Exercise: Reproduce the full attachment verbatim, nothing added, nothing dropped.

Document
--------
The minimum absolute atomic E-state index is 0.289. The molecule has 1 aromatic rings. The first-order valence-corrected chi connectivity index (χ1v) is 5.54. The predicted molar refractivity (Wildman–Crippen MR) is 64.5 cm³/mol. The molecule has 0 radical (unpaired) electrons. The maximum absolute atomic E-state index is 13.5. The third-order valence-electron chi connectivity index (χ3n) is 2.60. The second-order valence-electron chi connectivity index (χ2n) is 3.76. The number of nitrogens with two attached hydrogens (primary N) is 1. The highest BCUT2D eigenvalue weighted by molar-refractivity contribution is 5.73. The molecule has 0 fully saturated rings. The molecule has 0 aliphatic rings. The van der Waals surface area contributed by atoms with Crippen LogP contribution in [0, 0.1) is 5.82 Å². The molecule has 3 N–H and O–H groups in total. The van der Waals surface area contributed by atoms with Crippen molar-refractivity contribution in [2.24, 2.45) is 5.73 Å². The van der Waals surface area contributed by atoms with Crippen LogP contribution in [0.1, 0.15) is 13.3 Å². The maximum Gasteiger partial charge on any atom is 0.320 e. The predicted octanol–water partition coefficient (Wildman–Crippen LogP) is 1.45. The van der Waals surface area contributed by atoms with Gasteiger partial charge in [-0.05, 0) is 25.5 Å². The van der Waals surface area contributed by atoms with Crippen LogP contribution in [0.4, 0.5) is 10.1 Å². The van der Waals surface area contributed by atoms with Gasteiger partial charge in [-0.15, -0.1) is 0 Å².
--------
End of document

The minimum absolute atomic E-state index is 0.289. The molecule has 1 aromatic rings. The first-order valence-corrected chi connectivity index (χ1v) is 5.54. The predicted molar refractivity (Wildman–Crippen MR) is 64.5 cm³/mol. The molecule has 0 radical (unpaired) electrons. The maximum absolute atomic E-state index is 13.5. The third-order valence-electron chi connectivity index (χ3n) is 2.60. The second-order valence-electron chi connectivity index (χ2n) is 3.76. The number of nitrogens with two attached hydrogens (primary N) is 1. The highest BCUT2D eigenvalue weighted by molar-refractivity contribution is 5.73. The molecule has 0 fully saturated rings. The molecule has 0 aliphatic rings. The van der Waals surface area contributed by atoms with Crippen LogP contribution in [0, 0.1) is 5.82 Å². The molecule has 3 N–H and O–H groups in total. The van der Waals surface area contributed by atoms with Crippen molar-refractivity contribution in [2.24, 2.45) is 5.73 Å². The van der Waals surface area contributed by atoms with Crippen LogP contribution in [0.1, 0.15) is 13.3 Å². The maximum Gasteiger partial charge on any atom is 0.320 e. The predicted octanol–water partition coefficient (Wildman–Crippen LogP) is 1.45. The van der Waals surface area contributed by atoms with Gasteiger partial charge in [-0.05, 0) is 25.5 Å². The van der Waals surface area contributed by atoms with Crippen LogP contribution in [0.4, 0.5) is 10.1 Å². The van der Waals surface area contributed by atoms with Gasteiger partial charge in [-0.15, -0.1) is 0 Å².